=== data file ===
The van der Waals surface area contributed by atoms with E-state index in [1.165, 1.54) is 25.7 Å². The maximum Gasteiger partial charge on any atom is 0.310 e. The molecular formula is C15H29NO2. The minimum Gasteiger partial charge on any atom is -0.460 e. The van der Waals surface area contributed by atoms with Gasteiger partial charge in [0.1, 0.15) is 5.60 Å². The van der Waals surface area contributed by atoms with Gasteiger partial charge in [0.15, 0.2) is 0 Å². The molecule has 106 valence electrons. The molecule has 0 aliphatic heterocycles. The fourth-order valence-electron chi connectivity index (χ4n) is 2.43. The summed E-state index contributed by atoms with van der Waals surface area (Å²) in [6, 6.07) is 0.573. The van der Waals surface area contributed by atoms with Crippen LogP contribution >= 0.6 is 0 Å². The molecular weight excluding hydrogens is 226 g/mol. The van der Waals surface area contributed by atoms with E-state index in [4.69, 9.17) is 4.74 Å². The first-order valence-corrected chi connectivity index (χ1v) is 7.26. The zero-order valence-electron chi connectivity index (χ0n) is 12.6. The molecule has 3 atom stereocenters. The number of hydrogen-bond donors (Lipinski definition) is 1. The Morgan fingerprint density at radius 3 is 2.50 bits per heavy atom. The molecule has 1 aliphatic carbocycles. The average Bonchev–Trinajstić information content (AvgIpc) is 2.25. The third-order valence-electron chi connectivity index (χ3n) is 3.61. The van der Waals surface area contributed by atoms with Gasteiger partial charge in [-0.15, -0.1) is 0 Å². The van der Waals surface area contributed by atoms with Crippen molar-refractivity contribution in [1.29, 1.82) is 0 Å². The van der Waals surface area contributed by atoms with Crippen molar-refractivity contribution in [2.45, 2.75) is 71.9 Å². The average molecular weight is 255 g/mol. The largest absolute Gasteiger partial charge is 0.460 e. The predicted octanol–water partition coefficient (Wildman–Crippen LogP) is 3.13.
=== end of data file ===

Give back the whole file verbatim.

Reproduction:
The van der Waals surface area contributed by atoms with E-state index in [1.165, 1.54) is 25.7 Å². The maximum Gasteiger partial charge on any atom is 0.310 e. The molecular formula is C15H29NO2. The minimum Gasteiger partial charge on any atom is -0.460 e. The van der Waals surface area contributed by atoms with Gasteiger partial charge in [0.1, 0.15) is 5.60 Å². The van der Waals surface area contributed by atoms with Gasteiger partial charge in [0.15, 0.2) is 0 Å². The molecule has 106 valence electrons. The molecule has 0 aliphatic heterocycles. The fourth-order valence-electron chi connectivity index (χ4n) is 2.43. The summed E-state index contributed by atoms with van der Waals surface area (Å²) in [6, 6.07) is 0.573. The van der Waals surface area contributed by atoms with Crippen LogP contribution >= 0.6 is 0 Å². The molecular weight excluding hydrogens is 226 g/mol. The van der Waals surface area contributed by atoms with E-state index in [4.69, 9.17) is 4.74 Å². The first-order valence-corrected chi connectivity index (χ1v) is 7.26. The zero-order valence-electron chi connectivity index (χ0n) is 12.6. The molecule has 3 atom stereocenters. The number of hydrogen-bond donors (Lipinski definition) is 1. The Morgan fingerprint density at radius 3 is 2.50 bits per heavy atom. The molecule has 1 aliphatic carbocycles. The average Bonchev–Trinajstić information content (AvgIpc) is 2.25. The third-order valence-electron chi connectivity index (χ3n) is 3.61. The van der Waals surface area contributed by atoms with Gasteiger partial charge in [-0.15, -0.1) is 0 Å². The van der Waals surface area contributed by atoms with Crippen molar-refractivity contribution in [1.29, 1.82) is 0 Å². The van der Waals surface area contributed by atoms with Crippen molar-refractivity contribution in [2.45, 2.75) is 71.9 Å². The average molecular weight is 255 g/mol. The largest absolute Gasteiger partial charge is 0.460 e. The predicted octanol–water partition coefficient (Wildman–Crippen LogP) is 3.13.